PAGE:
What is a Confined Space Hazard Assessment and Why Do I Need It?
by Emilia Dudova, on Apr 28, 2022 3:44:58 PM
As stated by WorkSafeBC, a hazard assessment must be conducted for each
(a) confined space, or each group of confined spaces which share similar characteristics, and
(b) work activity, or group of work activities which present similar hazards, to be performed inside a confined space.
(2) The hazard assessment required by subsection (1) must consider
(a) the conditions which may exist prior to entry due to the confined space's design, location or use, or which may develop during work activity inside the space, and
(b) the potential for oxygen enrichment and deficiency, flammable gas, vapor or mist, combustible dust, other hazardous atmospheres, harmful substances requiring lockout and isolation, engulfment and entrapment, and other hazardous conditions.
But what is a confined space hazard assessment?
A confined space hazard assessment is an established process which is aimed at identifying, evaluating and managing confined space hazards (or potential hazards), minimizing the risk to the workers exposed to them.
How often should an employer perform a confined space hazard assessment?
In general, hazard assessments are performed and recorded prior to each work shift. It is also an employer’s responsibility to establish continuous communication between the entrants, attendants and the supervisors, to ensure that the state of the space is not drastically changing which in most cases endangers the entrants.
It is suggested by the HSE Executive, that the hazard assessment should also be conducted “whenever there are new machines, substances and procedures, which could lead to new hazards”.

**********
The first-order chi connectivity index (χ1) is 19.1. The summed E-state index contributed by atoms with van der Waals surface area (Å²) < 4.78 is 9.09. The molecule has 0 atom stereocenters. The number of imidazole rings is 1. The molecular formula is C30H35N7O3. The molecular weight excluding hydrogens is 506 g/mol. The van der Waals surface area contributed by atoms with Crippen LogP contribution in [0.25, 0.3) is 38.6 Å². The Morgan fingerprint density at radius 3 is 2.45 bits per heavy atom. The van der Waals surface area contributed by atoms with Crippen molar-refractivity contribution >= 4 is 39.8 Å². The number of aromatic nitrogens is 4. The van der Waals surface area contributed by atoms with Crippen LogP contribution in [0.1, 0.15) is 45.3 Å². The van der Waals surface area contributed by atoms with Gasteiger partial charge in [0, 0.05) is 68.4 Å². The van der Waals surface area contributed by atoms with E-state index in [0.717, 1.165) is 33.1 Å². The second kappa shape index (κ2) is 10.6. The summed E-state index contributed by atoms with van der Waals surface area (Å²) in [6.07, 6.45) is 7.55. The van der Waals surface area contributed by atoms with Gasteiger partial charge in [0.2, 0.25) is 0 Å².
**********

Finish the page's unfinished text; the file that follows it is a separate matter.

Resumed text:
Why are confined spaces so dangerous?
Confined spaces pose great risks to the workers as they may contain hazardous gasses, toxic substances and other atmospheric hazards. In addition, lack of air movement can affect the state of the atmosphere, trapping deadly gasses and decreasing oxygen levels. Lack of oxygen is directly correlated to hypoxia, which rapidly damages the brain, liver and other organs, causing long-term health consequences or even death.
How to minimize risks to workers in confined spaces?
Performing hazard assessments, implementing safety protocols, developing emergency procedures and performing air monitoring pre, during and post-entry all contribute to minimizing the risks to the entrants working in the confined spaces.
Irwin’s Safety has taken a non-traditional approach to confined space monitoring. Our mobile confined space monitoring system (DCSM) is fully digital, allowing you to safely monitor and manage confined spaces with less resources. We offer you a modular system with innovative techniques for registration, communication and observation, both inside and outside confined spaces. DCSM provides you with higher levels of safety, control and efficiency, therefore leading to fewer people taking risks: a significant contribution to any safety policy.
What makes digital confined space monitoring better?
Our system has 4 components: access control, video surveillance, continuous communication and remote gas detection & monitoring. Using the DCSM system, workers enter the confined spaces using their HID badges. When inside the space, they use internal intercoms to communicate with a monitoring technician who controls up to 12 spaces using 24 infrared cameras (1 inside and 1 outside each space). Continuous gas detection and monitoring provides real-time data on the atmospheric hazards allowing the internal evacuation alarm to be activated remotely so that the entrants can exit the confined space in a safe and timely manner.
This way we reduce manpower, decrease project cost, improve emergency response time and ensure compliance with minimal risks.
Win-win for all.